Some biographical notes on pre-war New Guinea administrative staff: Philip Selth

I am writing a biography of John Joseph ‘Mangrove’ Murphy (1914-1997), New Guinea Patrol Officer, Coastwatcher, POW, District Commissioner.

As part of my research into John Murphy’s life, I am endeavouring to prepare brief biographies of many of those with whom Murphy worked or in some way had contact. Unfortunately, there are few published biographies of these pioneer men and women. The Australian Dictionary of Biography has entries for men such as Sir John Murray, Ernest Chinnery, Harold Page, Mick Leahy, John Black, Father William Ross, Joan Refshague and Leigh Vial. There are biographies of Dan Leahy and Father Ross*, and James Sinclair gives us tantalising glimpses of many in his books such as Golden Gateway: Lae & the Province of Morobe, Bathurst, 1998. There is the invaluable ABC radio series Taim Bilong Masta: The Australian involvement with Papua New Guinea, made by Tim Bowden and Hank Nelson in 1980 and Hank Nelson’s book based on the radio series, Taim Bilong Masta: The Australian involvement with Papua New Guinea, Sydney, 1982. There is also James Griffin’s edited Papua New Guinea portraits: The expatriate experience, Canberra, 1978.There are other books and articles, but with a few exceptions they provide little biographical information on individual members of the pre WW2 New Guinea Administration. I hope to contribute to the filling of this gap.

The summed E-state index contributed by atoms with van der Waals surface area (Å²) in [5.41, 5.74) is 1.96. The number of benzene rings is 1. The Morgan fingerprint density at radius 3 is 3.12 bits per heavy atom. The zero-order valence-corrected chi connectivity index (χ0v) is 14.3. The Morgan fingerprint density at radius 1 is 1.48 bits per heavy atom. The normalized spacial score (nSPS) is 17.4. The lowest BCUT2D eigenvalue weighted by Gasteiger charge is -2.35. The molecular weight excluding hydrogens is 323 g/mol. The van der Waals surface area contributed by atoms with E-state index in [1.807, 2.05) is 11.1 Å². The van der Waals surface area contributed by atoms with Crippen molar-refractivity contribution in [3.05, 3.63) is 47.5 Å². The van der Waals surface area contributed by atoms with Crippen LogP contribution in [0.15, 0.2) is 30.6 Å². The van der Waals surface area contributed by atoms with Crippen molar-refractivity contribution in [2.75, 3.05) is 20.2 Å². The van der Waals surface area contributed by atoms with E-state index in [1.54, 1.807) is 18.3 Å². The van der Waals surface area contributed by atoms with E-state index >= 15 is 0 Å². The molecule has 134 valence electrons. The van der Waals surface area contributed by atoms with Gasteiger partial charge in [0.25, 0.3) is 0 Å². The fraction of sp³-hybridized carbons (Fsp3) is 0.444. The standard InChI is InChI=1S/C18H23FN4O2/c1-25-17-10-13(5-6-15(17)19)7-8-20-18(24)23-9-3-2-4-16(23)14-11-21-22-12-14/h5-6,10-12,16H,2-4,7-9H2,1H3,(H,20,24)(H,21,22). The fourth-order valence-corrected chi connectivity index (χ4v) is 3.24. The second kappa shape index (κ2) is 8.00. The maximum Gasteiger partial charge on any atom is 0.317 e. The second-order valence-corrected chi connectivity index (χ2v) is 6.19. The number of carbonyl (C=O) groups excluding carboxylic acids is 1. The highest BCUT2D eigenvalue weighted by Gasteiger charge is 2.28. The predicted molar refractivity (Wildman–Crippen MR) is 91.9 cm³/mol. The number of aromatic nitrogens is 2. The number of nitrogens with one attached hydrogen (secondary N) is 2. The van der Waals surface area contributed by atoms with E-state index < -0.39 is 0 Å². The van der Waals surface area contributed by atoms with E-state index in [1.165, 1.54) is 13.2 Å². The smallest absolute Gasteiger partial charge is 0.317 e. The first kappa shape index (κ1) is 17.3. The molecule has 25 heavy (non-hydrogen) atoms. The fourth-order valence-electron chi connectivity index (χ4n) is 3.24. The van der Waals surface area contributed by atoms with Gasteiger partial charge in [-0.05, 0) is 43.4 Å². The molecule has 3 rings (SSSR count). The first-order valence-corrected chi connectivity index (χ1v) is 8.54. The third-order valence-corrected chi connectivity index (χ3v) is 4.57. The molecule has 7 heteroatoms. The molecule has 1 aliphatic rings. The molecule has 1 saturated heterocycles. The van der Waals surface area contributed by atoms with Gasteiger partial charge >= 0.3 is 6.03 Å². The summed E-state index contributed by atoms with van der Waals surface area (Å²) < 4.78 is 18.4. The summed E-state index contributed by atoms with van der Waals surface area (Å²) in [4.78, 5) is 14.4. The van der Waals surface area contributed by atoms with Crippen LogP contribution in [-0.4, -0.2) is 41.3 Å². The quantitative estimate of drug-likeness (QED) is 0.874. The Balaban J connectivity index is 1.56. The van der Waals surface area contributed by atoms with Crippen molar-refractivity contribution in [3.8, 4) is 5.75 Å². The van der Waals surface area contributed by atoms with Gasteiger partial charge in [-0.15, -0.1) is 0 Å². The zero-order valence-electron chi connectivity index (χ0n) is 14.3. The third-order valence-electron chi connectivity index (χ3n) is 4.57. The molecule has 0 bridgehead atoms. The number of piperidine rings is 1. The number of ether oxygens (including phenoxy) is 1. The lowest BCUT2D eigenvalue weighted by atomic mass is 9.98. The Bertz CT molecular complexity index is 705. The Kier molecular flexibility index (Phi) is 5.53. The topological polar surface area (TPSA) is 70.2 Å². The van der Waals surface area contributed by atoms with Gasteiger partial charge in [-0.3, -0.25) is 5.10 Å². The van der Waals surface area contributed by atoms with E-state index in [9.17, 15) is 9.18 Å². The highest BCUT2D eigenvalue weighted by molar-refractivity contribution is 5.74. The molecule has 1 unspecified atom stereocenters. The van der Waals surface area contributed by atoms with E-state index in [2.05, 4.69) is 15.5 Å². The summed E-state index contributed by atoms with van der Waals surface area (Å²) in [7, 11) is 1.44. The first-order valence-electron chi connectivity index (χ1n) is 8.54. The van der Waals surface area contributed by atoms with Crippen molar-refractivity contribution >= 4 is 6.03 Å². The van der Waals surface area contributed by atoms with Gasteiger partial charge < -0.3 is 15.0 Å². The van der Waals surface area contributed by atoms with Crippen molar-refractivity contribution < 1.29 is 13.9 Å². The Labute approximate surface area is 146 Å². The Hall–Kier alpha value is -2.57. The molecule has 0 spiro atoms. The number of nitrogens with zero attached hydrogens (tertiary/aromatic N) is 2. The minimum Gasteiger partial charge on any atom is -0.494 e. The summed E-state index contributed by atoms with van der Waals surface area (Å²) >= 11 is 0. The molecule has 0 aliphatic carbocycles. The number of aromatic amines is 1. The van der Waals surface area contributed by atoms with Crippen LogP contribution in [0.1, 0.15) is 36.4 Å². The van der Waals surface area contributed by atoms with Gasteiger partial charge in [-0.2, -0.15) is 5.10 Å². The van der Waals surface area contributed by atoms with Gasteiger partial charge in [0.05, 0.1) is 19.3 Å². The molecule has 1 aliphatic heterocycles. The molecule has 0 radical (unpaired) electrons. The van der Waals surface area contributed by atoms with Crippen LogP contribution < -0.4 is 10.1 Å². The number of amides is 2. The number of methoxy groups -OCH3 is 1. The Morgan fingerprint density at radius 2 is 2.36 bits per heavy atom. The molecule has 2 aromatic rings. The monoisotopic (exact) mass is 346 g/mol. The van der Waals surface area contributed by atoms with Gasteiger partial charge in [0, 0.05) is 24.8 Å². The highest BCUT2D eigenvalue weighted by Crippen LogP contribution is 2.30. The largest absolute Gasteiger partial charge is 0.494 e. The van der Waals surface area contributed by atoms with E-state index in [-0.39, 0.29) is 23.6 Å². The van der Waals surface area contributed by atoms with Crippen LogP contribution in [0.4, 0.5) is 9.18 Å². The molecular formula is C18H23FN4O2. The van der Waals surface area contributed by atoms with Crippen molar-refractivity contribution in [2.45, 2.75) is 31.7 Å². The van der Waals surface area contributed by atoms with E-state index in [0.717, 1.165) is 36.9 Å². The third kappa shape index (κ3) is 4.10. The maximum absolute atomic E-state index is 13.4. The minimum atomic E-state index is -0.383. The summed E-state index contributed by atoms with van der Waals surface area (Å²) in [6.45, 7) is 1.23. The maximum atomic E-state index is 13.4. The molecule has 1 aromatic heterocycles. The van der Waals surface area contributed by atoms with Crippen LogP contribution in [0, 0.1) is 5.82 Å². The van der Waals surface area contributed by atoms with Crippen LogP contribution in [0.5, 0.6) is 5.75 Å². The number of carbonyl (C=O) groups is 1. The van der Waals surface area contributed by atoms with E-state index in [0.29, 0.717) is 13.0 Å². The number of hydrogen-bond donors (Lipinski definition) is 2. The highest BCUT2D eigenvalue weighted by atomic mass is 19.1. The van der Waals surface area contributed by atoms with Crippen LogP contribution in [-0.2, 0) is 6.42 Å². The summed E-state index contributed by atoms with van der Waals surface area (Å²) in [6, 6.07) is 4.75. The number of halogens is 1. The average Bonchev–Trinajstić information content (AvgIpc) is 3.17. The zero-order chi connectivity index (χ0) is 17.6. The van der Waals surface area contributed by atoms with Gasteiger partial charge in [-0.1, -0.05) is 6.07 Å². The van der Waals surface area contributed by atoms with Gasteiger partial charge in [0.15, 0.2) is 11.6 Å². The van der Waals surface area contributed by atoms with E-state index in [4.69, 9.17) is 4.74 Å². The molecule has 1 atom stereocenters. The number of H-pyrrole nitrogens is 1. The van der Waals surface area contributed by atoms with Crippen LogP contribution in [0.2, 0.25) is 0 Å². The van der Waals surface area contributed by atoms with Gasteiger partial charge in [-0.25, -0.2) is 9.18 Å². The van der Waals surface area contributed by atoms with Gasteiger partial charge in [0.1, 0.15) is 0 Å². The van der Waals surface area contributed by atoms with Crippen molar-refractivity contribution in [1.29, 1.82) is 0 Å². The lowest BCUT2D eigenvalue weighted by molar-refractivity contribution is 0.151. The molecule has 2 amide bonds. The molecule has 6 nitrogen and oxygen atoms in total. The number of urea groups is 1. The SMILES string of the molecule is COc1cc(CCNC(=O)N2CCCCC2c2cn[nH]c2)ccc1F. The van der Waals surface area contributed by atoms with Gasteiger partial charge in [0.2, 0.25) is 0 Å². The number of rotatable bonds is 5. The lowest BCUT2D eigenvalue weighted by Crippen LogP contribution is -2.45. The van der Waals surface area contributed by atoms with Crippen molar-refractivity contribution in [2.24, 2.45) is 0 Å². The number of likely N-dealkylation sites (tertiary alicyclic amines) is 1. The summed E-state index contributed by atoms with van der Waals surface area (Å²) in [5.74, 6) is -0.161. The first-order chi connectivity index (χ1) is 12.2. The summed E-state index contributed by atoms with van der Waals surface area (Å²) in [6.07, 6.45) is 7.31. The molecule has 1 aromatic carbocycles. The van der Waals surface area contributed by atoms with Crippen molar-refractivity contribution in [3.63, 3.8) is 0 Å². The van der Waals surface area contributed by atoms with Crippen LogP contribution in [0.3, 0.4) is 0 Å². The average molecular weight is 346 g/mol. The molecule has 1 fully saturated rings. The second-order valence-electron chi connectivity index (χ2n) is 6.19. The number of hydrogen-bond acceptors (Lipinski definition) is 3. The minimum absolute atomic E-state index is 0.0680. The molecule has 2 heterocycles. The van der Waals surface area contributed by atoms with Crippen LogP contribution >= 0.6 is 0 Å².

The PNGAA has graciously offered to post on its web site my biographies, in the hope that others will come forward with information about their subjects, and correct any errors I may have made.

John Murphy went to New Guinea in June 1936. His first posting was to Salamaua under the “doyen of District Officers”, Ted Taylor. He was immediately set to observe the more experienced staff at work, including Warrant Officer Tom Upson, in charge of the police. One of his first patrols was with John Black to check on the work of the surveyor Max Bergin. In 1938 Murphy attended a six-month course at the University of Sydney with 15 colleagues, among whom were Les Howlett and Lloyd Pursehouse.

Thomas William Upson was born in Enfield, Middlesex, England on 25 January 1902. He was appointed to the New Guinea Administration on 29 January 1929. He was in charge of Police at Madang when war broke out. Upson enlisted in ANGAU at Kainantu, New Guinea on 14 February 1942 as a WO2, and promoted Lieutenant on 4 August 1942. He was present at the execution of Tuya, killer of Les Howlett. Major Upson, Officer in Charge, 1 Australian War Criminals Compound, Manus Island, was discharged on 14 February 1950 when the Navy assumed full responsibility for the control and administration of the compound from 1 March 1950. His duties had included being the hangman for Japanese war criminals. Upson returned to duty with the Territory of Papua-New Guinea Police Force on 4 March 1950. Superintendent of Police Upson, Department of Civil Affairs, retired to Brisbane on 31 August 1957. He died in Brisbane General Hospital on 14 February 1964.